But where I stand, it seems that things are really harder now than before. We are in a world wherein college admissions are increasingly difficult and very competitive, good-paying jobs are hard to find and even harder to keep (what with all the company downsizing and restructuring), and the prices of basic necessities like food, housing, health care and fuel have skyrocketed. Our generation has been “trained” to expect more out of life at a time when good jobs and nice houses are increasingly difficult to obtain. During Congressman Garcia’s time, it was possible to support a family on just one white-collar income. “Many young people comment that their parents were able to buy a house when they were much younger, and on much less income. The rule of thumb used to be that your house should not cost more than two times your annual income, and that you should spend about 25% of your income on housing. What a joke. Mortgage lenders now regularly increase this percentage to 40% and in a lot of markets people do everything they can to exceed this figure: borrowing down-payments, taking out interest-only loans, using adjustable-rate mortgages. That’s usually not so they can afford mansions, but just to buy into the market while they still can” (Source: “Generation Me” by Jean Twenge, Ph.D. page 122-124).

Today, you need a college degree just to earn what a blue-collar worker in this country used to earn 30 or 40 years ago. Both my grandmothers on my father and mother’s side stopped working when they got married – it was not only accepted but it was expected. My grandmothers did not pursue a career, they stayed at home to raise their brood, and they were comfortable living on just their husband’s incomes. Today, single-income families are very rare because both parents have to earn an income in order to maintain a semblance of the middle-class lifestyle. The main reason why women work today is not “personal fulfilment” but economic considerations.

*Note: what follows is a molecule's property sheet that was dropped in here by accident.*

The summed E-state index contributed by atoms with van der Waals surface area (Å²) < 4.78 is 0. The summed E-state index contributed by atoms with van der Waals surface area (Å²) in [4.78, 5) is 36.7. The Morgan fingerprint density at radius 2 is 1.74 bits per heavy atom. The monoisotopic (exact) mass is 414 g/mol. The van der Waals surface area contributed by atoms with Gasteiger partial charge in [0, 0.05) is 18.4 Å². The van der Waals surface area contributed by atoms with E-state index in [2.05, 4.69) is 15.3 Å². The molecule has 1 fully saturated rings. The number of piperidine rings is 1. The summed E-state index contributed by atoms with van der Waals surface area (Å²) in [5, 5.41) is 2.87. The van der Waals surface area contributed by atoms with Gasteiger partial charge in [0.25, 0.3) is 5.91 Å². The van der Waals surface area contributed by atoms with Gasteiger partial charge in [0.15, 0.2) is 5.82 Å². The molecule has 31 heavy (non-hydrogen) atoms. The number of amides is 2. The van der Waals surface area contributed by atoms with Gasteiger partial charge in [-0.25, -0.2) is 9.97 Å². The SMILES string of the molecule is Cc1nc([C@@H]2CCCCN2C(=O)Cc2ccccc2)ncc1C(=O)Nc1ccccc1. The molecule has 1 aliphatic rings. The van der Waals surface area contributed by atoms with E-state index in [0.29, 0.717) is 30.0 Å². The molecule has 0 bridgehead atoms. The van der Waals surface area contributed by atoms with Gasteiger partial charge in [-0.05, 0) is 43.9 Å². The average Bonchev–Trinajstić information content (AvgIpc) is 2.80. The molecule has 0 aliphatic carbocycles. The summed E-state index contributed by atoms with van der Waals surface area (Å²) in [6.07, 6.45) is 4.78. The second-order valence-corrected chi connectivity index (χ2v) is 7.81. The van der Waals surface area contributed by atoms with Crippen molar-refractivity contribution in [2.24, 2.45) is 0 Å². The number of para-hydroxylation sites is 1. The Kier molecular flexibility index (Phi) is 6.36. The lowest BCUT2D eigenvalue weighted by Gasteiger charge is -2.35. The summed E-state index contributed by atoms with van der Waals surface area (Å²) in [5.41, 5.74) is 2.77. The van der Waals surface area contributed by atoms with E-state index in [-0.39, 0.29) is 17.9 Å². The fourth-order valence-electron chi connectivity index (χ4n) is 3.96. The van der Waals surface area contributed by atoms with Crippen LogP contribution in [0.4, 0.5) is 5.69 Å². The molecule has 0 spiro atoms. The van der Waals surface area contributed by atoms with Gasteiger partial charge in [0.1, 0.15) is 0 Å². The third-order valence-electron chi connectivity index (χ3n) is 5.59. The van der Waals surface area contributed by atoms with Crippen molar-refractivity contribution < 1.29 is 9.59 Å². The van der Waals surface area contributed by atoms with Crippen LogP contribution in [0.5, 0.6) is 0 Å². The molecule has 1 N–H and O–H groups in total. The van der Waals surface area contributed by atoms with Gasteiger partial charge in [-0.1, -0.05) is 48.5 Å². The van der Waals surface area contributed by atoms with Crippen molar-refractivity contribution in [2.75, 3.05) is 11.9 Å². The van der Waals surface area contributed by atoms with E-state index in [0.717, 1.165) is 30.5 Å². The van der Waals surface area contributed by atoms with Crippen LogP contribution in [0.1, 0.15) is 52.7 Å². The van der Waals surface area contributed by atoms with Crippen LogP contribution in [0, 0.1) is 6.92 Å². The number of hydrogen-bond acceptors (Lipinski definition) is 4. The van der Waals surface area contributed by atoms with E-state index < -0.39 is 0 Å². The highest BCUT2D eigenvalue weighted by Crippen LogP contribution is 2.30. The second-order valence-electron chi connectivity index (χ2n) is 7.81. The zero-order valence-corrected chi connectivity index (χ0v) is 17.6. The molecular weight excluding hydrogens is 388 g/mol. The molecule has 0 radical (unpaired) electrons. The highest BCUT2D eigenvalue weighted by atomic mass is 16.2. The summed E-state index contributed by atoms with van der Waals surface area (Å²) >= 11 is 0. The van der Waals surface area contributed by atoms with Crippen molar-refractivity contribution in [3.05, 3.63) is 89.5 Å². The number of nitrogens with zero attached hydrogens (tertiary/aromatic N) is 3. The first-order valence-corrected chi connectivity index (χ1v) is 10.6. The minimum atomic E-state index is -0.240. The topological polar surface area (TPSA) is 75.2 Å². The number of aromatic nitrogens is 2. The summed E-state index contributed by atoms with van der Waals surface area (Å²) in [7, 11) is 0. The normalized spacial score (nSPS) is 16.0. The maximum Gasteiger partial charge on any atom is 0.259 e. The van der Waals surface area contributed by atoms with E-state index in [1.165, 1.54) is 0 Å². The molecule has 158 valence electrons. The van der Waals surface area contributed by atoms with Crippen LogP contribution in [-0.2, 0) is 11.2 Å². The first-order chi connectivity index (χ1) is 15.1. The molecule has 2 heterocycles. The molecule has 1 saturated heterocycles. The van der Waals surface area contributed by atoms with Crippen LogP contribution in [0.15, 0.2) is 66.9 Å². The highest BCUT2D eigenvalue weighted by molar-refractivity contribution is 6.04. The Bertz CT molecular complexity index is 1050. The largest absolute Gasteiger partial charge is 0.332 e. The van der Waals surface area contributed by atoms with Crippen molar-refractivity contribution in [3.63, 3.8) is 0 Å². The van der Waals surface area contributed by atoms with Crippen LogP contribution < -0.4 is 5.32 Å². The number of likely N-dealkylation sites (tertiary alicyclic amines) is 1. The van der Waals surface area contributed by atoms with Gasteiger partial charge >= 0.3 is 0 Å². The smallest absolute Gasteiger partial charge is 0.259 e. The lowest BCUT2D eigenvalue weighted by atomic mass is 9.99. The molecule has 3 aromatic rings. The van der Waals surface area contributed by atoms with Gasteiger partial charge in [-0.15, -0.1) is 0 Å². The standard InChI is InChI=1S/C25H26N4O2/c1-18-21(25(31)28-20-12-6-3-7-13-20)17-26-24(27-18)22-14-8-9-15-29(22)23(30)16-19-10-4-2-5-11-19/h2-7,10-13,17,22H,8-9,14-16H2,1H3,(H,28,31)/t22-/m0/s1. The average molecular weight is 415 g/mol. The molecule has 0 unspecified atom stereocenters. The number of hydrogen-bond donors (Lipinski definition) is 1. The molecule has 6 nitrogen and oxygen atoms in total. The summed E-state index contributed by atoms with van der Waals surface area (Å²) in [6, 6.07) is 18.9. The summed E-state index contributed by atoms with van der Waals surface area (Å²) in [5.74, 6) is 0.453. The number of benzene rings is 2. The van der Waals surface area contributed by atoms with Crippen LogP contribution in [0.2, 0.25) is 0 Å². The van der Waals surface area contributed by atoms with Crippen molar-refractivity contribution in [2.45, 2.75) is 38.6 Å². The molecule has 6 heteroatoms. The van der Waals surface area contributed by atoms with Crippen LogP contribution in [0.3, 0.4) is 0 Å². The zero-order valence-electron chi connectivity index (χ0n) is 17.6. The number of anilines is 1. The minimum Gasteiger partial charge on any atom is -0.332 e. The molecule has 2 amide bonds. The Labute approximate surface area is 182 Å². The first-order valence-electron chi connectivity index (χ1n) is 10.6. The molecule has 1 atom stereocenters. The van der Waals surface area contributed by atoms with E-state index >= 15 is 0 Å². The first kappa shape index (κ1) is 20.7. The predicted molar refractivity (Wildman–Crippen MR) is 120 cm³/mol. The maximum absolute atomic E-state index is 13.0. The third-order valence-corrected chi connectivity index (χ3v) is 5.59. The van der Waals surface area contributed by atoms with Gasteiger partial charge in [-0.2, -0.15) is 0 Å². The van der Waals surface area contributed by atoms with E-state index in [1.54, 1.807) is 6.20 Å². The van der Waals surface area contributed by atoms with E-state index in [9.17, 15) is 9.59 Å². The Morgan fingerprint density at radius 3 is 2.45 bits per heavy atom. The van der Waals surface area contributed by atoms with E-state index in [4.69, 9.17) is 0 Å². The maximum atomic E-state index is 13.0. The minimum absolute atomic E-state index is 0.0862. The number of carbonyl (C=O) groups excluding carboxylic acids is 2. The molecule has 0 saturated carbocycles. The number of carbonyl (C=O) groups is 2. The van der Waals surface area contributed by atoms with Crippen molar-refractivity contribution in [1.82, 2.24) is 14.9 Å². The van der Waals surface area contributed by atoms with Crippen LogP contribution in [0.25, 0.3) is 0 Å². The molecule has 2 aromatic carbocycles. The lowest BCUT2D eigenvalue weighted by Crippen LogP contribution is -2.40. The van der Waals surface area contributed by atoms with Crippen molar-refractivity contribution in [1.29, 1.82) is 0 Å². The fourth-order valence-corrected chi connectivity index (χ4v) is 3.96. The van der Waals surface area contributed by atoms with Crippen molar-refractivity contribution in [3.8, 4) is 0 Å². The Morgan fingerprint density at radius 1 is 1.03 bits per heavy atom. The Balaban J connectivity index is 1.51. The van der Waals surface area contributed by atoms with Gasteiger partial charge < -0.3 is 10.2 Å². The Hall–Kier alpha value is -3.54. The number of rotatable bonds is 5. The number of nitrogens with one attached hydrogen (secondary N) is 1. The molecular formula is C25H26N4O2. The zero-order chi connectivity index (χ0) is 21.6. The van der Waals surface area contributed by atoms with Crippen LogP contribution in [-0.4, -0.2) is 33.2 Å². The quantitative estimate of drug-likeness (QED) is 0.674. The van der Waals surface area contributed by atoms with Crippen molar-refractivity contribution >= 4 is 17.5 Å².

It took humanity 10,000 generations (or 200,000 years) to reach a world population of 2 billion people. Now, in the course of one human lifetime (70 years), the world population will increase from 2 billion to more than 9 billion. This steep and speedy rise in the number of people, not the population growth rate per se, is the root cause of the over-all lowering in our quality of life. We have to step on the brakes, or else the world will overheat. And the Catholic Church is not blind to this fact. Listening to the arguments of our Catholic bishops, I get the impression that they oppose the RH bill not because it seeks to curb population growth but mainly out of fear that condoms, pills and IUDs will promote promiscuity among our people, especially our youth. I don't know about that but the fact is, our people's sexual behaviour have shifted in time. For example, a study showed that during the 1960s, the average woman lost her virginity at age 18; by the late 1990s, the average age was 15. In other words, our parents started having sex in college while kids today do it in high school. Oral sex is now sometimes called the "the new third base" and casual "one-night-stand" encounters, which used to be viewed as very "un-Filipina," is also quite common nowadays. It used to be that sex was something you did with your wife/husband, then it became something you did with the person you love; now people have sex primarily for "recreation" purposes, much like jogging or golf.